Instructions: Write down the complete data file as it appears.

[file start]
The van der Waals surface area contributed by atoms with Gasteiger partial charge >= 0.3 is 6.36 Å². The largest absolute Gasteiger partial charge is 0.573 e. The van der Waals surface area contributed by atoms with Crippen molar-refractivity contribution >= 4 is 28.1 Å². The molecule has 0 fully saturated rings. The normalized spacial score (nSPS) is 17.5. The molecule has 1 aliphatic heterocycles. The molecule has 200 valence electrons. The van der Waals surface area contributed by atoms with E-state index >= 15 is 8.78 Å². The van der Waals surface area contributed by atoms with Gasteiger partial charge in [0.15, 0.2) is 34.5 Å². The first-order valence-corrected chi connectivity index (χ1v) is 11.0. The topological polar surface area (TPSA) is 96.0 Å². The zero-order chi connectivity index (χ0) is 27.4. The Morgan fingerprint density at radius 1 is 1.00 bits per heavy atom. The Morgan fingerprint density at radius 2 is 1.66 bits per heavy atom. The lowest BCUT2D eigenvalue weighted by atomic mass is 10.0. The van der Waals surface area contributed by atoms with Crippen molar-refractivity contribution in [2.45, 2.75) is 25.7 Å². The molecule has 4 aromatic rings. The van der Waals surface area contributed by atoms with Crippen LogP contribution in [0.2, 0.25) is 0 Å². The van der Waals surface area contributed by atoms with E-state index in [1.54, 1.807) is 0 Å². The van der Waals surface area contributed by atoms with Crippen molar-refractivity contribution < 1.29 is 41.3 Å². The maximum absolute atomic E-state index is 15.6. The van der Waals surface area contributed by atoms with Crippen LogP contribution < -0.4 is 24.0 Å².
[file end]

The van der Waals surface area contributed by atoms with Gasteiger partial charge >= 0.3 is 6.36 Å². The largest absolute Gasteiger partial charge is 0.573 e. The van der Waals surface area contributed by atoms with Crippen molar-refractivity contribution >= 4 is 28.1 Å². The molecule has 0 fully saturated rings. The normalized spacial score (nSPS) is 17.5. The molecule has 1 aliphatic heterocycles. The molecule has 200 valence electrons. The van der Waals surface area contributed by atoms with E-state index >= 15 is 8.78 Å². The van der Waals surface area contributed by atoms with Gasteiger partial charge in [0.15, 0.2) is 34.5 Å². The first-order valence-corrected chi connectivity index (χ1v) is 11.0. The topological polar surface area (TPSA) is 96.0 Å². The zero-order chi connectivity index (χ0) is 27.4. The Morgan fingerprint density at radius 1 is 1.00 bits per heavy atom. The Morgan fingerprint density at radius 2 is 1.66 bits per heavy atom. The lowest BCUT2D eigenvalue weighted by atomic mass is 10.0. The van der Waals surface area contributed by atoms with Crippen molar-refractivity contribution in [2.45, 2.75) is 25.7 Å². The molecule has 4 aromatic rings. The van der Waals surface area contributed by atoms with Crippen LogP contribution in [0.2, 0.25) is 0 Å². The van der Waals surface area contributed by atoms with E-state index in [1.54, 1.807) is 0 Å². The van der Waals surface area contributed by atoms with Crippen molar-refractivity contribution < 1.29 is 41.3 Å². The maximum absolute atomic E-state index is 15.6. The van der Waals surface area contributed by atoms with Crippen LogP contribution < -0.4 is 24.0 Å².